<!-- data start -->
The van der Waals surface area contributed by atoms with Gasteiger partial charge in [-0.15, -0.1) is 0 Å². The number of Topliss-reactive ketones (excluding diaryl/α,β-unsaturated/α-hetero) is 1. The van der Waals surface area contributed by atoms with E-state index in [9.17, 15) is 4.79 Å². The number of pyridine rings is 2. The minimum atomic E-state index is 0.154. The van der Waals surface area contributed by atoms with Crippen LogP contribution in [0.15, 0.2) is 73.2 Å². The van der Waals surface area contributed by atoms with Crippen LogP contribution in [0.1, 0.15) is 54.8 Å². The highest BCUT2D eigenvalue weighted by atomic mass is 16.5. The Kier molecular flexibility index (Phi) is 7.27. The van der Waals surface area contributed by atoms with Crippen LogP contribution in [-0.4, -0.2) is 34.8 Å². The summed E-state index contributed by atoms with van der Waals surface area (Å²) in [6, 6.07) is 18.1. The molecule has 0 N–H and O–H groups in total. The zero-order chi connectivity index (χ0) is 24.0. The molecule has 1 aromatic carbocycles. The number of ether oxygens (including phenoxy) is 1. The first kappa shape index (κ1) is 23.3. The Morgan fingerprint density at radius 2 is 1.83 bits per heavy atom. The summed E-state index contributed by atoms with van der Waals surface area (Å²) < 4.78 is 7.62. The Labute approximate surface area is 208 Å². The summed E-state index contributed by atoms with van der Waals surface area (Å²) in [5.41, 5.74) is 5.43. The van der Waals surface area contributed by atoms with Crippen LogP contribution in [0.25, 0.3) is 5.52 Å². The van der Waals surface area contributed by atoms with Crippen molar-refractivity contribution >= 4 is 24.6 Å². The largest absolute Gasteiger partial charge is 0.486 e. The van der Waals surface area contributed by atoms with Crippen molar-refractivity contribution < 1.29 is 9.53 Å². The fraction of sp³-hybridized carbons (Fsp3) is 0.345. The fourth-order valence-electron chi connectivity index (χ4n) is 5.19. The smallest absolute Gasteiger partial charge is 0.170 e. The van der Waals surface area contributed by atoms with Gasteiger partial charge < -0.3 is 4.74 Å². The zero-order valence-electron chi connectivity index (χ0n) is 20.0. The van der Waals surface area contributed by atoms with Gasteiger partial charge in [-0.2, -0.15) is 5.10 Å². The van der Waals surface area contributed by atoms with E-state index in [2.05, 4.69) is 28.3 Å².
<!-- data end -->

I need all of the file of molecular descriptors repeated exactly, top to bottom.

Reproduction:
The van der Waals surface area contributed by atoms with Gasteiger partial charge in [-0.15, -0.1) is 0 Å². The number of Topliss-reactive ketones (excluding diaryl/α,β-unsaturated/α-hetero) is 1. The van der Waals surface area contributed by atoms with E-state index in [9.17, 15) is 4.79 Å². The number of pyridine rings is 2. The minimum atomic E-state index is 0.154. The van der Waals surface area contributed by atoms with Crippen LogP contribution in [0.15, 0.2) is 73.2 Å². The van der Waals surface area contributed by atoms with Crippen LogP contribution in [0.1, 0.15) is 54.8 Å². The highest BCUT2D eigenvalue weighted by atomic mass is 16.5. The Kier molecular flexibility index (Phi) is 7.27. The van der Waals surface area contributed by atoms with Crippen LogP contribution in [-0.4, -0.2) is 34.8 Å². The summed E-state index contributed by atoms with van der Waals surface area (Å²) in [6, 6.07) is 18.1. The molecule has 0 N–H and O–H groups in total. The zero-order chi connectivity index (χ0) is 24.0. The molecule has 1 aromatic carbocycles. The number of ether oxygens (including phenoxy) is 1. The first kappa shape index (κ1) is 23.3. The Morgan fingerprint density at radius 2 is 1.83 bits per heavy atom. The summed E-state index contributed by atoms with van der Waals surface area (Å²) < 4.78 is 7.62. The Labute approximate surface area is 208 Å². The summed E-state index contributed by atoms with van der Waals surface area (Å²) in [5.41, 5.74) is 5.43. The van der Waals surface area contributed by atoms with Crippen LogP contribution in [0.25, 0.3) is 5.52 Å². The van der Waals surface area contributed by atoms with Crippen molar-refractivity contribution >= 4 is 24.6 Å². The largest absolute Gasteiger partial charge is 0.486 e. The van der Waals surface area contributed by atoms with Crippen molar-refractivity contribution < 1.29 is 9.53 Å². The fraction of sp³-hybridized carbons (Fsp3) is 0.345. The fourth-order valence-electron chi connectivity index (χ4n) is 5.19. The smallest absolute Gasteiger partial charge is 0.170 e. The van der Waals surface area contributed by atoms with Gasteiger partial charge < -0.3 is 4.74 Å². The zero-order valence-electron chi connectivity index (χ0n) is 20.0. The van der Waals surface area contributed by atoms with Gasteiger partial charge in [-0.2, -0.15) is 5.10 Å². The van der Waals surface area contributed by atoms with E-state index in [2.05, 4.69) is 28.3 Å².